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NEWS UPDATES Asean Affairs        14  June 2011

Philippines asserts Spratly claim

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The Philippine government on Monday said that the Philippines was committed to improve its military and naval capabilities in the disputed West Philippine Sea (South China Sea) to enable the country to protect its territorial claim there. During a Palace briefing, spokesman Edwin Lacierda said that the Aquino administration has always called for a peaceful, multilateral settlement of contested claims to the Spratly Islands in the West Philippine Sea.

“The Philippine government has been clear and consistent with respect to its position on our national territory. The administration has always asserted that it will dismiss out of hand any claim to what are considered integral parts of Philippine territory, such as the Recto [Reed] Bank in western Palawan,” Lacierda added.

He said that since 1935, the country has abided by a constitutional provision adopting the principles of international law for the settlement of international claims and disputes.

“The (Aquino) administration has also always called for a peaceful, multilateral settlement with regard to contested claims in the West Philippine Sea, along the lines of the Declaration on the Conduct of Parties in the South China Sea and applicable international laws, notably the UNCLOS [United Nations Convention on the Law of the Seas],” Lacierda added.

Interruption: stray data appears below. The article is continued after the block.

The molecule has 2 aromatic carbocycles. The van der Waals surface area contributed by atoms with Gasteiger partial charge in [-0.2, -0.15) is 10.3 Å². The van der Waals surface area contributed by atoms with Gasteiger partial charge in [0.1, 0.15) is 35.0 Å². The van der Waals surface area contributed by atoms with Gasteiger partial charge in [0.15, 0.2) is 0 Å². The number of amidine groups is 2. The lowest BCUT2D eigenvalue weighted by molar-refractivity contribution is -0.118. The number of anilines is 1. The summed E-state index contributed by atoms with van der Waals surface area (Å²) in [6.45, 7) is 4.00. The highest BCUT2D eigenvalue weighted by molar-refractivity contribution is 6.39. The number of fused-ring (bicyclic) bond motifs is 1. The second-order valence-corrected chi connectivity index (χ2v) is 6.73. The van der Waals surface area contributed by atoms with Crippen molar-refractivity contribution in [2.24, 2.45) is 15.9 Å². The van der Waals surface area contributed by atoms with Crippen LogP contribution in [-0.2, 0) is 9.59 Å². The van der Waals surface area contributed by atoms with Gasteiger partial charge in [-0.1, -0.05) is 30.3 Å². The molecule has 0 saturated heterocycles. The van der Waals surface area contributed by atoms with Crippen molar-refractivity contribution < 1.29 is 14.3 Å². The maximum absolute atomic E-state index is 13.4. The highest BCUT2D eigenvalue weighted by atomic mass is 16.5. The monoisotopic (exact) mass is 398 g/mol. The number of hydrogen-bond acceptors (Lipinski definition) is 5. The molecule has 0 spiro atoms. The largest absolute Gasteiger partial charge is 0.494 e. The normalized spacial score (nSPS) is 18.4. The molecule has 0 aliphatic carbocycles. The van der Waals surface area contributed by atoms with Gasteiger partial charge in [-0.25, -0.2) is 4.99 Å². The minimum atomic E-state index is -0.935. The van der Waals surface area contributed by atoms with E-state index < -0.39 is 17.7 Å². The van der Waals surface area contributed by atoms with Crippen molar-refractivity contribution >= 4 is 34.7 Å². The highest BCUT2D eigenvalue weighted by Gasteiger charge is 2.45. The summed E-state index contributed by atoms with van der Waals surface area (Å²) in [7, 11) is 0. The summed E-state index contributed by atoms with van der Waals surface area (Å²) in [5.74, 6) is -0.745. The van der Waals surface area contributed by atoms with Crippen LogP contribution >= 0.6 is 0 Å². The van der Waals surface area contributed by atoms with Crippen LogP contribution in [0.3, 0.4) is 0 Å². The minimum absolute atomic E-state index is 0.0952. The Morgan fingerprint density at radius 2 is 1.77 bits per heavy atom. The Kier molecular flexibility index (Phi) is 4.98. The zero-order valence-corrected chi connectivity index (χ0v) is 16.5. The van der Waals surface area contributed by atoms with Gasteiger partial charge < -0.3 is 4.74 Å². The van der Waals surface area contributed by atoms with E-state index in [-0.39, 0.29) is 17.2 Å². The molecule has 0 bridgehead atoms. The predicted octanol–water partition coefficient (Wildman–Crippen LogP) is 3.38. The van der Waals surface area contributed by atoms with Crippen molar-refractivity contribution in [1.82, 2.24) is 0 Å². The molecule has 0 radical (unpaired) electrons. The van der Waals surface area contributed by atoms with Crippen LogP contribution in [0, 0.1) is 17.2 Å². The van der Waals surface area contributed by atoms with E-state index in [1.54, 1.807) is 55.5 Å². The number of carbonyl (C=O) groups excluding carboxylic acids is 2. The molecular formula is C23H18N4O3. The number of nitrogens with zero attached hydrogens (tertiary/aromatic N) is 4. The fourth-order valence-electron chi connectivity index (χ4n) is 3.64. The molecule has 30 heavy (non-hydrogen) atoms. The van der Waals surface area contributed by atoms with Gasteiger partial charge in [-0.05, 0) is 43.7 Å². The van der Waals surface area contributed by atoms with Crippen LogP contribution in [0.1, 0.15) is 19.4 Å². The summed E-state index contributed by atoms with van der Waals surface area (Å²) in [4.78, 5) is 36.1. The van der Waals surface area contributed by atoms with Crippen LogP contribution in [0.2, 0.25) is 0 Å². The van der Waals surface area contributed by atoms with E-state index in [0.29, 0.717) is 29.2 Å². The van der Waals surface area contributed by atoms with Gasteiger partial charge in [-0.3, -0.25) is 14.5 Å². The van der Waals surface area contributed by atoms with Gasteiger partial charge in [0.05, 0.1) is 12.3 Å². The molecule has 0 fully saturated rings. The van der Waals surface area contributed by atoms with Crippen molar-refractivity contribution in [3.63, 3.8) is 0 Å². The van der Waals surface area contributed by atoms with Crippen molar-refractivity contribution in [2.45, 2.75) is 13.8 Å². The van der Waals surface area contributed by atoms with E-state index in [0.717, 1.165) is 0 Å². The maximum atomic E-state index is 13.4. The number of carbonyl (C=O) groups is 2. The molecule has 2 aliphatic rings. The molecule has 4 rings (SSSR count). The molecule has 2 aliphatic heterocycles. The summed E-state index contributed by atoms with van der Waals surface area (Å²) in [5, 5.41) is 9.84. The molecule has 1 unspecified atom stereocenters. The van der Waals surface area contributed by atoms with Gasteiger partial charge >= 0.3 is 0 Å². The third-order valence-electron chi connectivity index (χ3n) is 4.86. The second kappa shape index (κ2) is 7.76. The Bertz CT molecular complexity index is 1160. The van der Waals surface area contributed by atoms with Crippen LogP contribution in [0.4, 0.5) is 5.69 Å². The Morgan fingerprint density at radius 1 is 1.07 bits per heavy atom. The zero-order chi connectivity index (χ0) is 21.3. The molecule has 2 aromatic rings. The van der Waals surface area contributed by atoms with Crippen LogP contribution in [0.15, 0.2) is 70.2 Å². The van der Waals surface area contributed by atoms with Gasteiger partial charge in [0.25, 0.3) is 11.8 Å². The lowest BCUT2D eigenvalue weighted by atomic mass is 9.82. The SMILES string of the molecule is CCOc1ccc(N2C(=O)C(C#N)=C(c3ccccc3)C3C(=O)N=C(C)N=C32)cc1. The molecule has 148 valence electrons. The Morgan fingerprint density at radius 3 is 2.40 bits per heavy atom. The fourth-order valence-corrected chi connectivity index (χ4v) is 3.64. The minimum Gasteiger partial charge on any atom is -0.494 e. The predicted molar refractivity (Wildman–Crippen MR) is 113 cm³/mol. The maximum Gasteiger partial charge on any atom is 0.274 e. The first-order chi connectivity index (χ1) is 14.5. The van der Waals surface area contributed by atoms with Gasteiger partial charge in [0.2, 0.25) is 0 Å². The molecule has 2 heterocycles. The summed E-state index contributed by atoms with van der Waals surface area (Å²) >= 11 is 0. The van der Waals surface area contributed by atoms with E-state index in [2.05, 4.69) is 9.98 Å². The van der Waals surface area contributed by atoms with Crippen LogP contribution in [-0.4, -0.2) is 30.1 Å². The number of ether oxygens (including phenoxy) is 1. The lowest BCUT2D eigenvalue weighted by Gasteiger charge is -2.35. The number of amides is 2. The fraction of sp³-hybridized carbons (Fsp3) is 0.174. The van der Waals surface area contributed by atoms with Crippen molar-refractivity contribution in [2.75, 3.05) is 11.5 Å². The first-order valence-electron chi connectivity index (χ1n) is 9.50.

The spokesman reiterated Malacañang’s call on all parties concerned to refrain from making statements that would impede resolution of the territorial disputes in the West Philippine Sea.

“Concerning our defense posture, the administration is determined to improve the capabilities of our military and Coast Guard to enable the effective patrol and protection of our national territory and Exclusive Economic Zone,” Lacierda said.

Taking the cue from the Department of Foreign Affairs (DFA), Lacierda said that the Palace will be referring to the South China Sea as “West Philippine Sea.” He added that other countries call the South China Sea based on their own perspective, citing that Vietnam refers to it as the East Sea.

The DFA “has consistently used West Philippine Sea and the Department of National Defense has also been using West Philippine Sea. So it is incumbent on us to just follow, take the cue from them and to refer to the South China Sea as the West Philippine Sea,” Lacierda said.


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This year in Thailand-what next?

AseanAffairs   04 January 2011
By David Swartzentruber      

It is commonplace in journalism to write two types of articles at the transition point between the year that has passed and the New Year. As this writer qualifies as an “old hand” in observing Thailand with a track record dating back 14 years, it is time take a shot at what may unfold in Thailand in 2011.

The first issue that can’t be answered is the health of Thailand’s beloved King Bhumibol, who is now 83 years old. He is the world's longest reigning monarch, but elaborate birthday celebrations in December failed to mask concern over his health. More


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